Archive for December, 2011

Long-Term Portfolio Projections Update

December 26, 2011 7 comments

Let me first point out what this article is not: I will make no effort to predict the 3-month, 6-month, or 12-month returns of any market. Indeed, although I will later present long-term risk and return outlooks, and they are presented as point estimates, I want to make it very clear that these are not predictions but rather statements of relative risk and return possibilities. For many types of instruments, the error bars around the average annual performance are so large as to make point estimates (in my view) nearly useless. The numbers come from models of how markets behave when they are priced “like they are now” in terms of several important metrics. They are not prescient. However, that is what investing is really all about: not making the “right” bet in terms of whether you can call the next card off the deck, but making the “right” bet with respect to the odds offered by the game, and betting the right amount given the odds and the edge.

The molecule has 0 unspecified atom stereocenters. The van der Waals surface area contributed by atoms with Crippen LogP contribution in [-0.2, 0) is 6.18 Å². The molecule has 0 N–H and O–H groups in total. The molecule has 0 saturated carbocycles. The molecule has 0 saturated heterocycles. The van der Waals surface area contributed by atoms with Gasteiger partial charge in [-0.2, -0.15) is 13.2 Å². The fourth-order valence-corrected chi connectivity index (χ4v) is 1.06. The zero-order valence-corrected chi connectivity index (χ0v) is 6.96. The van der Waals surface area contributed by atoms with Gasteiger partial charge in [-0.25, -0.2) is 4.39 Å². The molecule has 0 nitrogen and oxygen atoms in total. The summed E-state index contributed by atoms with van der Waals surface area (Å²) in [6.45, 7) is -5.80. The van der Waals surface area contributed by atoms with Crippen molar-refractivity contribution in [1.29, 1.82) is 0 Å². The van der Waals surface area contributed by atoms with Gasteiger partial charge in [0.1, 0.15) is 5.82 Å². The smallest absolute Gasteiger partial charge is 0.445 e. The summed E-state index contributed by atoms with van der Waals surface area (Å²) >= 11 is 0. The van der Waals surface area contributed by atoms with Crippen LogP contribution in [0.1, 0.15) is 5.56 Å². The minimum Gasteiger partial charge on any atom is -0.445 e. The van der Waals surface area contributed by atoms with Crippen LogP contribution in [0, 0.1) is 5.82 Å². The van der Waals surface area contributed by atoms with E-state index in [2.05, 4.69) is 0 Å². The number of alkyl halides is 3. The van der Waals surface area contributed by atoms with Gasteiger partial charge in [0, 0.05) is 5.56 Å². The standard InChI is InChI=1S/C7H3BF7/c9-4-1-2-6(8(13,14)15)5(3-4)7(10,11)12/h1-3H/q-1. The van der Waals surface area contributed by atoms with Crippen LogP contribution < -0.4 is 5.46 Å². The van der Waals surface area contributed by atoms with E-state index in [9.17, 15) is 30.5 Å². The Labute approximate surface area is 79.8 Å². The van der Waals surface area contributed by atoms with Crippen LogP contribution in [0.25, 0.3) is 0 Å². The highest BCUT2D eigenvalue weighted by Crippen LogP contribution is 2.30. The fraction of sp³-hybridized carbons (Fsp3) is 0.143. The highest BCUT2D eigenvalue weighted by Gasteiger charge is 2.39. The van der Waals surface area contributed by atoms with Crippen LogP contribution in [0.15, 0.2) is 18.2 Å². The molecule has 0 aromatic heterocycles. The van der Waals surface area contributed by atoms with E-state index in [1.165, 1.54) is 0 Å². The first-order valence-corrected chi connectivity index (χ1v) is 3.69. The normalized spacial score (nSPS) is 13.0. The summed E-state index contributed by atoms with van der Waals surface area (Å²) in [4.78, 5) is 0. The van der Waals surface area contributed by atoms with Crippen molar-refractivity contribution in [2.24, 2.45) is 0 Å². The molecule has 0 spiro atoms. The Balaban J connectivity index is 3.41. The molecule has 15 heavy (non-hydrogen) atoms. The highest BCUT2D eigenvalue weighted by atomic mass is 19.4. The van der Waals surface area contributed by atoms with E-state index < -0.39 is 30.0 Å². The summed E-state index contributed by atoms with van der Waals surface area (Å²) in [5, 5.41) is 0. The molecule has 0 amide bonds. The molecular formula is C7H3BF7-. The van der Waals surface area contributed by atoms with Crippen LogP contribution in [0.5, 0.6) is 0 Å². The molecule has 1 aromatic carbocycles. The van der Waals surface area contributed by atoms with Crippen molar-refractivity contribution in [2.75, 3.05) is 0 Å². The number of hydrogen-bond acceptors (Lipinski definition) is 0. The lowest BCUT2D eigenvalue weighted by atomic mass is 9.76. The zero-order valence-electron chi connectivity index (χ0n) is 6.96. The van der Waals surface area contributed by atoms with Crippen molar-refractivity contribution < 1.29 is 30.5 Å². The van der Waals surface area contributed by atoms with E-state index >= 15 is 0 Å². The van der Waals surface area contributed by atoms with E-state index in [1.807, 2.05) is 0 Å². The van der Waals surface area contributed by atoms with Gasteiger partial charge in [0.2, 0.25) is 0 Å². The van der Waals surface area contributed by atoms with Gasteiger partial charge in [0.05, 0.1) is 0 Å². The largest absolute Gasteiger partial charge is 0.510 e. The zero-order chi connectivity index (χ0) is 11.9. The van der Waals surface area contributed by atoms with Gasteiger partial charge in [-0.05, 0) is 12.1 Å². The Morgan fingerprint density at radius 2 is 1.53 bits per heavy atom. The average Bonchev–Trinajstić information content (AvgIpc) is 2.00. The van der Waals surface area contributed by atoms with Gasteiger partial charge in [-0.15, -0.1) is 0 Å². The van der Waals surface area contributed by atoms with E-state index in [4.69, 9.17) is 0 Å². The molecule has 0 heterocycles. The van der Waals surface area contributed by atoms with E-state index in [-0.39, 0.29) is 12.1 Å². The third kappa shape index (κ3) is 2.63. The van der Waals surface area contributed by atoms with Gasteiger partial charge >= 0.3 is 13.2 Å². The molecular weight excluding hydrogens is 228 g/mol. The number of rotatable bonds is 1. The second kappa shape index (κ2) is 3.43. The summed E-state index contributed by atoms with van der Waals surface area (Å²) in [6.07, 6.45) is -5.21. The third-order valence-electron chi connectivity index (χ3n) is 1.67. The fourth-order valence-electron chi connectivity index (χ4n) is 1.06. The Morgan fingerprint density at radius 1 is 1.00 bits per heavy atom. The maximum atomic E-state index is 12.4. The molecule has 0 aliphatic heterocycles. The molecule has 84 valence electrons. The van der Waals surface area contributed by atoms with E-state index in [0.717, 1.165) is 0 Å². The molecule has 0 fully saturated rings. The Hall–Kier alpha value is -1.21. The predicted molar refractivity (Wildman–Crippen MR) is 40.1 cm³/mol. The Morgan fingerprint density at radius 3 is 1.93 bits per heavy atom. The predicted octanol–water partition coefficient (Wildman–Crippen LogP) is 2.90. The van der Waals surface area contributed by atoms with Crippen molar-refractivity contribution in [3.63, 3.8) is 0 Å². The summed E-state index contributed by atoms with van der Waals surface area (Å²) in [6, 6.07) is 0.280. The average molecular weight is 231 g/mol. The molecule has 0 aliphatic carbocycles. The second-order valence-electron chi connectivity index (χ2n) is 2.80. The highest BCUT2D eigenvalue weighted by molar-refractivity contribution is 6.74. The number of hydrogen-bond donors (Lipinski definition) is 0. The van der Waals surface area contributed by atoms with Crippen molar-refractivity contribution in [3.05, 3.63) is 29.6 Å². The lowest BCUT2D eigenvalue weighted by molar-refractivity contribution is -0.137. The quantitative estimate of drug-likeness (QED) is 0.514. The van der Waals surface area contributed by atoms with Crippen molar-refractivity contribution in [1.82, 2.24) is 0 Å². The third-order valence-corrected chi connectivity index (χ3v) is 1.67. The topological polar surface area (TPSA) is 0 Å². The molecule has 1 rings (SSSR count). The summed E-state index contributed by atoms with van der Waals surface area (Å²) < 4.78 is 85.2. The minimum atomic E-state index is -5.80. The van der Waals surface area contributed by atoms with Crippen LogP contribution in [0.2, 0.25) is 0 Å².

I also will not make portfolio allocation recommendations here. The optimal portfolio allocation for you depends on more variables than I have at my disposal: your age, your career opportunities, your lifestyle, your goals, any insurance portfolio and your risk tolerance, to name just a few.

What I will do here, though, is to give top-down estimates of the long-run returns and risks of some broad asset classes, and make some general observations.

Compared to last year, 10-year projected real yields are lower. For all relatively low-risk investments, expected real yields are negative. This is not terribly surprising given the current landscape: risk-aversive behavior is expensive behavior at the moment. This exercise helps to remind us of the fact that in avoiding short-term risks, we are sacrificing considerable long-term returns.